Example: Staying in post-interaction status toward the end of the shift to avoid any further interactions.

Actions: Review any recordings or transcripts from the last interaction of the day. Review adherence for trends of this behavior.bReview hold or queue wait times at the end of the shift/day.

Example: Calling their own phone, family, or friends or handling personal issues when making outbound calls.

Action: Review telephony reports for numbers dialed and cross-reference the numbers on Google.

Example: Taking unnecessary, unauthorized, or excessive breaks.

Action: This is a tricky one. If you feel this is an issue, have a conversation with the agent. This could be a call/interaction avoidance issue, or it could be a health-related issue that the agent does not realize can be accommodated.

Related Article: Why Your Contact Center Needs A Call Avoidance Policy 

Reasons For Call Avoidance

Not all cases are the same, and not all are black and white.  Always check reports and recordings where available and applicable. Sometimes, what appears to be call avoidance or interaction avoidance can be a legitimate issue.  Examples include:

“I work at home, and I heard the tornado sirens. I immediately took shelter. I failed to log out of the system properly, which caused me to sit in an idle status for a long period of time. I was accused of interaction avoidance and fired.”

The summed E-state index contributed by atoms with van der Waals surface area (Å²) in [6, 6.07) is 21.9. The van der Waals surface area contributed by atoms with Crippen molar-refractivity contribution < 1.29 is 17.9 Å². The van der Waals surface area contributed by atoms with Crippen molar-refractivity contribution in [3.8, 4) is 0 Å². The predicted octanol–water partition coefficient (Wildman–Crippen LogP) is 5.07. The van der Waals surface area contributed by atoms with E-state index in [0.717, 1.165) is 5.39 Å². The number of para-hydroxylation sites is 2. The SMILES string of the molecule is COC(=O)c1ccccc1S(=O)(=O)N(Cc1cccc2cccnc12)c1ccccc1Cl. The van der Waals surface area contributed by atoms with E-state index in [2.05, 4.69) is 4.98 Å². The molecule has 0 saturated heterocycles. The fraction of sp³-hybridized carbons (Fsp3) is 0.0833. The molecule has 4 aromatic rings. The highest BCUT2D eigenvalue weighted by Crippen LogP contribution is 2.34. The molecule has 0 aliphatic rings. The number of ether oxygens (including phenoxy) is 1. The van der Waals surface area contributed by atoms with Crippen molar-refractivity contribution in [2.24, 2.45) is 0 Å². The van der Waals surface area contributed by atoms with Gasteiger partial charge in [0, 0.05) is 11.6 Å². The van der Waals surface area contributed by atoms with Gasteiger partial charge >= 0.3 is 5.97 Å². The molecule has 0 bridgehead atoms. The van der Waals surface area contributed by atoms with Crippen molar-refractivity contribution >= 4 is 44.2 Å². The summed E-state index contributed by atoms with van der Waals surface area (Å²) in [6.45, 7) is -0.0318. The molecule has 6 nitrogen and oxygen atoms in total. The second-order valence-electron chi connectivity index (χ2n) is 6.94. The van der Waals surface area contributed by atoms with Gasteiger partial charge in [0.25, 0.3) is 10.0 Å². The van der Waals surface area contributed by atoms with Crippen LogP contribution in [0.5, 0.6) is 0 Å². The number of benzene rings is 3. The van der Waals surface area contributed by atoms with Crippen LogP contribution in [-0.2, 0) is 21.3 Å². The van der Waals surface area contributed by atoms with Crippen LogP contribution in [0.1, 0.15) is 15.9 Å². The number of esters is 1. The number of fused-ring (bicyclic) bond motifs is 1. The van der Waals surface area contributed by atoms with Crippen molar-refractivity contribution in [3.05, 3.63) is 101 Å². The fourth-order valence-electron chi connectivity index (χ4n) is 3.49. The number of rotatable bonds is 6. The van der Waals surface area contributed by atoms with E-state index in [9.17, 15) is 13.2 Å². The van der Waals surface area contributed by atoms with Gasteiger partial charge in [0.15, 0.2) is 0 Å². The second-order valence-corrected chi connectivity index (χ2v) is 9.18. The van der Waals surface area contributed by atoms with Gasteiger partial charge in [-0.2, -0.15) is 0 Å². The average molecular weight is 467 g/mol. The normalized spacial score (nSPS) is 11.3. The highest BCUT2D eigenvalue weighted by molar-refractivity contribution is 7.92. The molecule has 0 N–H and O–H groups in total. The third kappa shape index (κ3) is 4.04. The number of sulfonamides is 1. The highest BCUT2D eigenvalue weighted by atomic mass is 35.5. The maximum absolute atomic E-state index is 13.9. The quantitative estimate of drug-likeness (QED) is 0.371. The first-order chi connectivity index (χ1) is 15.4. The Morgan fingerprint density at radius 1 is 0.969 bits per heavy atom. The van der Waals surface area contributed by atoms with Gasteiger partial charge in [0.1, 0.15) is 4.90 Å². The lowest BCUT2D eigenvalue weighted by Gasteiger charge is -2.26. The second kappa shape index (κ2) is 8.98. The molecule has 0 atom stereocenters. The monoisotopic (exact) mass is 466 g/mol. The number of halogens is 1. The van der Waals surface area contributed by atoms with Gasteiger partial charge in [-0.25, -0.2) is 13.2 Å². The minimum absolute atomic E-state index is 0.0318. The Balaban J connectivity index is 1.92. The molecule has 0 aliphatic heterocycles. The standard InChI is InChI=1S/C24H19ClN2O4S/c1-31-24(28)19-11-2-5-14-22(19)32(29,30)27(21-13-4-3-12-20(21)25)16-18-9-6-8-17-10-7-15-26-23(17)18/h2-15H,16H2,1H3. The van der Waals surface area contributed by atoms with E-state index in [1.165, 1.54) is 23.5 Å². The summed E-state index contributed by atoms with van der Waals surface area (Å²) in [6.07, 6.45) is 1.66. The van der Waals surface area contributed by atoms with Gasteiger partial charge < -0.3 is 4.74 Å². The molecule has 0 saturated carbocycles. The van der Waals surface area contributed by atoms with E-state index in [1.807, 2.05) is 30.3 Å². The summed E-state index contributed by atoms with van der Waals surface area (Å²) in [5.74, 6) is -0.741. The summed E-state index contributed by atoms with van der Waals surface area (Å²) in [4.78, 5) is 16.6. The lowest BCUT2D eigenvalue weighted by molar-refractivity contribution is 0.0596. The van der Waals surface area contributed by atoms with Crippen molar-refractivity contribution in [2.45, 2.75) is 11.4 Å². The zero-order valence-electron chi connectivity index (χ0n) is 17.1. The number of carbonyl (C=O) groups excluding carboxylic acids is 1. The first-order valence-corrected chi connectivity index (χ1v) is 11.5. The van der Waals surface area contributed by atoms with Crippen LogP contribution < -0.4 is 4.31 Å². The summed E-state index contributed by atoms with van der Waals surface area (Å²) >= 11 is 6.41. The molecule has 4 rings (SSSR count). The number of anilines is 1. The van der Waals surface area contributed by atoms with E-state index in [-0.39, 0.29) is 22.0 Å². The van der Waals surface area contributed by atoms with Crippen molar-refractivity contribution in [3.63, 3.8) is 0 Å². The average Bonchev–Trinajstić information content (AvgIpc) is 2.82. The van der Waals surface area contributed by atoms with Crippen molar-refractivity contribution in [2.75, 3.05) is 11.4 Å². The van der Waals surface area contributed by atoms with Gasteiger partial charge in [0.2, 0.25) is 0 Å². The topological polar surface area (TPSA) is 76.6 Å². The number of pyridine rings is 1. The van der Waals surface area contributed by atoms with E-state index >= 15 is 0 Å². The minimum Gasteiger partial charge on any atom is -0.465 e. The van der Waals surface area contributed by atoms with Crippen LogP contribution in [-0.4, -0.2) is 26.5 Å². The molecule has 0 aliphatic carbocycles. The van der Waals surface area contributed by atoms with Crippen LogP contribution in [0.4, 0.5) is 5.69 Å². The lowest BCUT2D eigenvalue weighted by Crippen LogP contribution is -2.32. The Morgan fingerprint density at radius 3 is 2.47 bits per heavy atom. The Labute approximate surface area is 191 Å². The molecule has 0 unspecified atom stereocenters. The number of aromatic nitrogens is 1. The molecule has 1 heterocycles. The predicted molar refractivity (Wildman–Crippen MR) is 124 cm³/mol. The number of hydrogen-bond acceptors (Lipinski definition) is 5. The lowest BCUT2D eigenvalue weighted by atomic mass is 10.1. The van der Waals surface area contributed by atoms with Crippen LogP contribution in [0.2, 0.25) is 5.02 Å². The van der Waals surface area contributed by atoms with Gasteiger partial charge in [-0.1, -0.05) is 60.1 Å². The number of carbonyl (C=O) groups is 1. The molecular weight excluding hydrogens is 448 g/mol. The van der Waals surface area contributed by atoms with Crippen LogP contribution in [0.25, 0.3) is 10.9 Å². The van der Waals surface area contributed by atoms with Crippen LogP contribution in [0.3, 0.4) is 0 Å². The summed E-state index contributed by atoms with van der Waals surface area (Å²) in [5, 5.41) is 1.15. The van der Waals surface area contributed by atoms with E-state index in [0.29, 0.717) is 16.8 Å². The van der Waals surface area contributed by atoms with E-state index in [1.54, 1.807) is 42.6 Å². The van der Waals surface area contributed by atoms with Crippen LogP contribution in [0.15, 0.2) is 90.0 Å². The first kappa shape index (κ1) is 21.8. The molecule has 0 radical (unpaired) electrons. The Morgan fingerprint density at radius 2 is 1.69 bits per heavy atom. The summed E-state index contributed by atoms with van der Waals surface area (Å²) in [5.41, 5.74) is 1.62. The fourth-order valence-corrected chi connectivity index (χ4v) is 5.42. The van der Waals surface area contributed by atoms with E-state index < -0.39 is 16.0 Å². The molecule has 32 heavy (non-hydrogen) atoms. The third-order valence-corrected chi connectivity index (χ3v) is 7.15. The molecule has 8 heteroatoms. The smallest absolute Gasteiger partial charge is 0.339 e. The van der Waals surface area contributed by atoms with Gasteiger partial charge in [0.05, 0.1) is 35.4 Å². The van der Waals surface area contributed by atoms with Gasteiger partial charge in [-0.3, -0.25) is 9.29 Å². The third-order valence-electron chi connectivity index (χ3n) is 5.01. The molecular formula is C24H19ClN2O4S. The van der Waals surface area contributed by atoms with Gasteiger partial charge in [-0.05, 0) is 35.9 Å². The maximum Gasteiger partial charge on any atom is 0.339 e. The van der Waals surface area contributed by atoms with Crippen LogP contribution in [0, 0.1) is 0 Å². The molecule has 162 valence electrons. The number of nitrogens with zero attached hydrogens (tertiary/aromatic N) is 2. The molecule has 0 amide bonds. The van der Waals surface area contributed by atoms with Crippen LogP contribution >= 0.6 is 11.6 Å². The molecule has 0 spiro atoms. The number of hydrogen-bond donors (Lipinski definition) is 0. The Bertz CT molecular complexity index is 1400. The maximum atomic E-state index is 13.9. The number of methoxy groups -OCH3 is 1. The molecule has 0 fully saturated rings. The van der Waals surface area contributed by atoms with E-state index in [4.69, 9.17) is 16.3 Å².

“I needed help with an interaction, so I put the customer on mute and asked my coworker a question. My manager saw, and I was suspended for putting a customer on hold unnecessarily.”

“I was helping a customer who called in several times before for the same issue. I needed to transfer her to tech support and decided to stay on the line while they helped her. It was a complex issue, and I wanted to make sure it got resolved this time around. My manager saw how long I was on the three-way conversation and fired me for interaction avoidance.”

Sometimes agents do avoid interactions, but it’s for an understandable reason: burnout. Dealing with angry customers all day can be very draining for agents. Gallup reports that 76% of employees say they experience burnout at least some of the time. Employees who frequently experience burnout are 2.6 times as likely to be looking for a new job.

Agent attrition is costly and damages customer experience, so it’s best to find ways to ease stress for your team. Give agents a chance to explain why they’re avoiding calls or other interactions. The empathy you show by seeking out their side will help boost employee engagement and retention.

Related Article: 5 Proven Strategies To Help Remote Contact Center Agents Feel Valued

How To Address Call Avoidance

Proper research and investigation must be done before approaching the agent regarding suspected avoidance behavior. Steps include: 

  • Solve for the root cause
  • Pull adherence, productivity/occupancy reports, and quality recordings
  • Analyze findings and search for a pattern of avoidance
  • Once reports are compiled and call avoidance has been shown, allow the agent to tell their side of the story
  • Ensure the agent understands how interaction avoidance impacts customer satisfaction 
  • Clearly explain any disciplinary actions involved